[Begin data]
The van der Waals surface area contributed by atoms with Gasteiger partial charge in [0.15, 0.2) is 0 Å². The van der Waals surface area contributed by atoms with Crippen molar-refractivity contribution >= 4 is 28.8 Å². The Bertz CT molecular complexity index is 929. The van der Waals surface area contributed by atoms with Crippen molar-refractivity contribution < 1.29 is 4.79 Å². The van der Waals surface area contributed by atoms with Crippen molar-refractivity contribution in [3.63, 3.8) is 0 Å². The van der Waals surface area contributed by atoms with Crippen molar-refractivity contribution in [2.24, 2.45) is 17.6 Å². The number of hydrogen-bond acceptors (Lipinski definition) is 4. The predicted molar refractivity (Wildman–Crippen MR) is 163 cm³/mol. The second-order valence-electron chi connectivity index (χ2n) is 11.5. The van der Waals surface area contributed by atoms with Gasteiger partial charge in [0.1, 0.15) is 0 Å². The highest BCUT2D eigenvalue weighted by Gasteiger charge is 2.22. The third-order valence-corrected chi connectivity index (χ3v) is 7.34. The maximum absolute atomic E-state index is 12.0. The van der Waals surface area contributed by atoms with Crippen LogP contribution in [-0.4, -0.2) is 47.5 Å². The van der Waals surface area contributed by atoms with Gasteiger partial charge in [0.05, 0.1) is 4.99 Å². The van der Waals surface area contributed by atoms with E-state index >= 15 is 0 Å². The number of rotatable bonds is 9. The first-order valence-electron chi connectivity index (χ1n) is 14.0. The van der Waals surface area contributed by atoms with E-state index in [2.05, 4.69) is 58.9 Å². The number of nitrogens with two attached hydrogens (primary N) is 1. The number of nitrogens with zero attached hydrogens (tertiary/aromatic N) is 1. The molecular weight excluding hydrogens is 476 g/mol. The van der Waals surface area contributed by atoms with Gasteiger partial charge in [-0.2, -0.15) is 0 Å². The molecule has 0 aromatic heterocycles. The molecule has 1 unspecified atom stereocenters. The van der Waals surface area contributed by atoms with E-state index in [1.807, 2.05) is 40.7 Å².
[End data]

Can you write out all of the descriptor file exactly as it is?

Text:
The van der Waals surface area contributed by atoms with Gasteiger partial charge in [0.15, 0.2) is 0 Å². The van der Waals surface area contributed by atoms with Crippen molar-refractivity contribution >= 4 is 28.8 Å². The Bertz CT molecular complexity index is 929. The van der Waals surface area contributed by atoms with Crippen molar-refractivity contribution < 1.29 is 4.79 Å². The van der Waals surface area contributed by atoms with Crippen molar-refractivity contribution in [3.63, 3.8) is 0 Å². The van der Waals surface area contributed by atoms with Crippen molar-refractivity contribution in [2.24, 2.45) is 17.6 Å². The number of hydrogen-bond acceptors (Lipinski definition) is 4. The predicted molar refractivity (Wildman–Crippen MR) is 163 cm³/mol. The second-order valence-electron chi connectivity index (χ2n) is 11.5. The van der Waals surface area contributed by atoms with Gasteiger partial charge in [0.1, 0.15) is 0 Å². The highest BCUT2D eigenvalue weighted by Gasteiger charge is 2.22. The third-order valence-corrected chi connectivity index (χ3v) is 7.34. The maximum absolute atomic E-state index is 12.0. The van der Waals surface area contributed by atoms with Crippen LogP contribution in [-0.4, -0.2) is 47.5 Å². The van der Waals surface area contributed by atoms with Gasteiger partial charge in [0.05, 0.1) is 4.99 Å². The van der Waals surface area contributed by atoms with E-state index >= 15 is 0 Å². The number of rotatable bonds is 9. The first-order valence-electron chi connectivity index (χ1n) is 14.0. The van der Waals surface area contributed by atoms with E-state index in [2.05, 4.69) is 58.9 Å². The number of nitrogens with two attached hydrogens (primary N) is 1. The number of nitrogens with zero attached hydrogens (tertiary/aromatic N) is 1. The molecular weight excluding hydrogens is 476 g/mol. The van der Waals surface area contributed by atoms with Gasteiger partial charge in [-0.2, -0.15) is 0 Å². The molecule has 0 aromatic heterocycles. The molecule has 1 unspecified atom stereocenters. The van der Waals surface area contributed by atoms with E-state index in [1.807, 2.05) is 40.7 Å².